It was a weird three game series against the Colorado Rockies. Opening Day began with a 1:05 PM Arizona time game. That was followed by a 5:35 PM Arizona time second game. It concluded with a 12:05 PM Arizona time concluding game. I don’t remember the last three game series the Diamondbacks played where 2 of the games were day games during the week. Maybe this weird scheduling is the reason the Diamondbacks dropped two of the three games. Personally I blame Rally Sally but then I blame her for everything including global warming. It’s kind of funny, all through Spring Training I had to keep reminding myself that the Diamondbacks winning record in March had absolutely nothing to do with how well they would fare in the regular season yet each time the team won my expectations for the season became greater. Conversely, every time the team lost I was ready to stand out on the ledge and prepare to jump off. Baseball is definitely a game of perspective.
Nearly every player or coach who has ever been interviewed has at one time or another referred to the baseball season as a marathon. I always just ignored that statement chalking it up to being an overused clichÃ©. As I have become more and more involved in the game I have realized that a marathon is indeed an appropriate metaphor. How else do you explain the level of effort it takes to endure 162 games over 186 days? From April 1 through September 30 these players will play nearly 7 days a week. With the exception of July which contains the All-Star break, the players and coaches receive just 3 days off per month. Try to put that into perspective in your own life. How many of us would be willing to work at a job where we are away from our families for that long and only get a day off 3 times in a whole month. What makes matters even worse is that your job starts early each day with meetings and training and your employer expects you to be at work late into the evening. With these long hours you are subjected to further stress since your boss and your customers will continually evaluate your performance and will not hesitate to fire you if your performance is not continuously at the highest levels. And when you do succeed at your job through dedication and putting in years of these long hours you are rewarded only to have your customers, neighbors, and complete strangers complain how overpaid you are at your job. I wonder how many people in non sports industries would handle working under similar conditions. Let’s say for example you have a plumbing problem so you call in a plumber. He has been working 12-15 hour days all month and has only had 3 days off in the last 30. He comes to your house and begins fixing your pipes. You sit and watch him and all the while you are heckling him about his performance. If he turns the faucet handle the wrong way you boo him and throw peanut shells at him. When he finally finishes the job and presents you with a bill you complain about how expensive he is and that you used to fix the garden hose when you were little so you know the work he does is not that hard. Begrudgingly you pay him but expect him to come back tomorrow and do an even better job. If he doesn’t, you’ll call his boss who may let him go because he does not produce perfect results every day.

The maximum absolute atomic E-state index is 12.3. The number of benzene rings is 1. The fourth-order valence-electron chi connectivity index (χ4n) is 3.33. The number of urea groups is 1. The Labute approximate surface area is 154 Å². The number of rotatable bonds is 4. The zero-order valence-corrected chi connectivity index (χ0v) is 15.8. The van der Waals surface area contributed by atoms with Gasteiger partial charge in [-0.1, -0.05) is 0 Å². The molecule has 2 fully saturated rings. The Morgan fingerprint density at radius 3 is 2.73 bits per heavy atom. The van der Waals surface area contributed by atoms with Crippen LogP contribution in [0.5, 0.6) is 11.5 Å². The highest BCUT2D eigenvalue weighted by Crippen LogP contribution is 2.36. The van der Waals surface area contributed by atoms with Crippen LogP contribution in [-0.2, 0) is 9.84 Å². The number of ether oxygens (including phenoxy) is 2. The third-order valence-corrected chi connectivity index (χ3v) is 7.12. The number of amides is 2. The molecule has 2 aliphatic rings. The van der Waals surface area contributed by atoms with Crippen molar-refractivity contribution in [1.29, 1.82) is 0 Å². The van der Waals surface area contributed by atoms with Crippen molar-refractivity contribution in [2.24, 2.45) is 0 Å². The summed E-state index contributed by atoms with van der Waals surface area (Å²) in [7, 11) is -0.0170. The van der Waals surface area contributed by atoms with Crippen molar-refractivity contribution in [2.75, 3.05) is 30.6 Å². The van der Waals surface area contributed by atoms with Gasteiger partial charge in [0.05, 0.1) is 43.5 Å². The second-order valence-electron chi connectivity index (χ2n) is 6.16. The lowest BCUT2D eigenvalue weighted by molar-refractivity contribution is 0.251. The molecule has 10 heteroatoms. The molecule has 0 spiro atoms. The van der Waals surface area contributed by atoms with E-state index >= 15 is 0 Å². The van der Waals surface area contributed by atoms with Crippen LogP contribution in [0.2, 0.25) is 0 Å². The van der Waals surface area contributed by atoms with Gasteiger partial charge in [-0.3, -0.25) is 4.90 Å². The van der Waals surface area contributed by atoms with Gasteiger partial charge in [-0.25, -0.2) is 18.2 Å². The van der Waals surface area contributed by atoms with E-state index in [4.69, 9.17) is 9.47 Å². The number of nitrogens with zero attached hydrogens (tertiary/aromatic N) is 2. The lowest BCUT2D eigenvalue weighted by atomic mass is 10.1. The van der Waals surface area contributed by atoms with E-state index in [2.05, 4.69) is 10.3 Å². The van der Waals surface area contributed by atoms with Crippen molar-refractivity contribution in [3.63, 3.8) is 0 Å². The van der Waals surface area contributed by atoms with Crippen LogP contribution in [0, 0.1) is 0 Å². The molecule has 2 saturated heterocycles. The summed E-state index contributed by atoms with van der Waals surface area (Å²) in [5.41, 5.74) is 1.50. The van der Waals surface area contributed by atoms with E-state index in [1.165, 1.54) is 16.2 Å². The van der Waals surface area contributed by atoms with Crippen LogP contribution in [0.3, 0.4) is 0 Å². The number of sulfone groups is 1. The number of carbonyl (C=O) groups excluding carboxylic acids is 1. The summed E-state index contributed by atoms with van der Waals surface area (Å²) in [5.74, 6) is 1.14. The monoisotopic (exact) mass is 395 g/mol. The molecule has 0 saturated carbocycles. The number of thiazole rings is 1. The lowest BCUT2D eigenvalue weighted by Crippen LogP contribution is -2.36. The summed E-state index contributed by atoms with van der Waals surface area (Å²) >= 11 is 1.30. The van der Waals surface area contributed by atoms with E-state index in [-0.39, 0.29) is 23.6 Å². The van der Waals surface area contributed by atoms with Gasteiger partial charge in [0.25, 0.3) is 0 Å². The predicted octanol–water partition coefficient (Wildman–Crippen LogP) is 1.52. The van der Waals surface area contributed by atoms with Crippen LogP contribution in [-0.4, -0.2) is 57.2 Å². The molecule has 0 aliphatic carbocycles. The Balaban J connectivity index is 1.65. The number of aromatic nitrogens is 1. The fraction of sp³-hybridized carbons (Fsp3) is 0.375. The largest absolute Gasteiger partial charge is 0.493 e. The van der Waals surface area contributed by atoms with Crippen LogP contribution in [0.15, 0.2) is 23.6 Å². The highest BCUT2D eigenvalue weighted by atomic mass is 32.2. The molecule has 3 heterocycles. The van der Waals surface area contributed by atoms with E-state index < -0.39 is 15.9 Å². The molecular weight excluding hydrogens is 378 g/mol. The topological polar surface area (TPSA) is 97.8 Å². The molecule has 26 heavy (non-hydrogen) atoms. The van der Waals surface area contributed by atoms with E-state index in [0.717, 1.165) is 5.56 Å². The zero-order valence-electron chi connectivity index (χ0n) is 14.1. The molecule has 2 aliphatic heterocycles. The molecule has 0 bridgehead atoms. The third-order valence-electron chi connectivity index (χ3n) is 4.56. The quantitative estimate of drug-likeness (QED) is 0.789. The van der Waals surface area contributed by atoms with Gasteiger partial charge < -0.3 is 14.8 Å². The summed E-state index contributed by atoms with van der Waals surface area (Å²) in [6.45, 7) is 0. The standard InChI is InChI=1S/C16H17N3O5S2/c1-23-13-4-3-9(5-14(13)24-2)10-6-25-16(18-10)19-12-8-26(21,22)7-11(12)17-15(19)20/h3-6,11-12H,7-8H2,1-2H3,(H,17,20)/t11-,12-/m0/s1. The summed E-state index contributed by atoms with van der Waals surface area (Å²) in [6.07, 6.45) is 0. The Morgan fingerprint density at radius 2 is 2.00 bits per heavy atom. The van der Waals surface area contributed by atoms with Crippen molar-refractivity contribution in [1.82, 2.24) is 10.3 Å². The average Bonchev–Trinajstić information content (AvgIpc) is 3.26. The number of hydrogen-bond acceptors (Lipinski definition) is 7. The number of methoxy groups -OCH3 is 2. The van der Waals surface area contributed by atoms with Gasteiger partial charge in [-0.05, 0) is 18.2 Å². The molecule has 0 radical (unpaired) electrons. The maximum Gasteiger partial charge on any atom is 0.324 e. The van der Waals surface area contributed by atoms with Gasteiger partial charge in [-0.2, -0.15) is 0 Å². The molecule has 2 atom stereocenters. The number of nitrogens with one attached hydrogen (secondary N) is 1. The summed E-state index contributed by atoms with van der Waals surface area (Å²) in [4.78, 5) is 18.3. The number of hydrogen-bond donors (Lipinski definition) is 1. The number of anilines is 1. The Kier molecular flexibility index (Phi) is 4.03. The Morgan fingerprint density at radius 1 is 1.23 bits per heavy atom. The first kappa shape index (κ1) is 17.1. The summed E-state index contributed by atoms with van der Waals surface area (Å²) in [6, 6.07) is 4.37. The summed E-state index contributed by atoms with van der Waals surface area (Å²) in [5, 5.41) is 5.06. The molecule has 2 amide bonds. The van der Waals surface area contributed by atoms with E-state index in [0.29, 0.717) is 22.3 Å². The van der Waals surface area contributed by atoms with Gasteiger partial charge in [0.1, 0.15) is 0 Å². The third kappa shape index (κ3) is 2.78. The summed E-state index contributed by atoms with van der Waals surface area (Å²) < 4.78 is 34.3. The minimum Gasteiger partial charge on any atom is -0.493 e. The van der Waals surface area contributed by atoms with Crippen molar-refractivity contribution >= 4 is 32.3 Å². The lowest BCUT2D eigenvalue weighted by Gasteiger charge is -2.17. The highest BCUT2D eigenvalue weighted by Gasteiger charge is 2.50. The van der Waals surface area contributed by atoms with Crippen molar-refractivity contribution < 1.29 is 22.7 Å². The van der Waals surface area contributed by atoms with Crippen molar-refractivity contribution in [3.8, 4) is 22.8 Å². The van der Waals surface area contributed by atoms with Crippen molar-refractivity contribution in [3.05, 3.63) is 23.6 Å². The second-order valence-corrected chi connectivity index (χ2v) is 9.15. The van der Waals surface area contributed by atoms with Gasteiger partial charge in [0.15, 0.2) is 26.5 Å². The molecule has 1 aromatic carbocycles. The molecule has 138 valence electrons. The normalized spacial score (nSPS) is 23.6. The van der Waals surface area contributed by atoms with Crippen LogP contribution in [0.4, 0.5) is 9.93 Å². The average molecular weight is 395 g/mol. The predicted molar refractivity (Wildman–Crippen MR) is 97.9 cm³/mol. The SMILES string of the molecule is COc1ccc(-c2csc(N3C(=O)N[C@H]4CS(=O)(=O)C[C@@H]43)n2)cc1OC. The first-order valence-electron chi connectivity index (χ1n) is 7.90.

As baseball fans we always want success and that success must come immediately. When that doesn’t happen we look to place blame on someone and want measures taken to rectify the situation. Today’s game was a prime example. Pitcher Doug Davis struggled but worked through it to give his team an opportunity to get into the game. Following Davis the bullpen did an admirable job for 2 innings. Dustin Nippert and Juan Cruz allowed only 2 hits and 1 run to keep the game close while the offense tried to make some headway against the Rockies pitchers. The eighth inning though was the Diamondbacks undoing. J.D. Durbin came in during the eighth inning and allowed 7 runs on 7 hits while retiring only 2 batters. Diamondbacks fans immediately began calling for something to be done. With only 3 games into a 162 game season everyone wanted changes made to stop the madness. After the game pitcher J.D. Durbin was designated for assignment giving the Diamondbacks 10 days to trade him or release him. He can be claimed through waivers by another team essentially ending his Diamondbacks career. I saw J.D. Durbin on Monday. I watched him in the outfield and saw how excited he was to be an Arizona Diamondbacks player. He was introduced with the team and stood on the third base line proudly representing Arizona and hoping to make a contribution to the team. Yet 2 days later he finds himself basically without a job and potentially he may move to another state at a moment’s notice. J.D.’s situation is not just because of his performance. The Diamondbacks needed to make a roster change to make room for Friday’s starter Micah Owings but I am sure this is not the change that J.D. or the Diamondbacks had anticipated making. It just goes to show how delicate the balance is for a professional athlete. You’re only as good as your last performance review which may have been earlier today.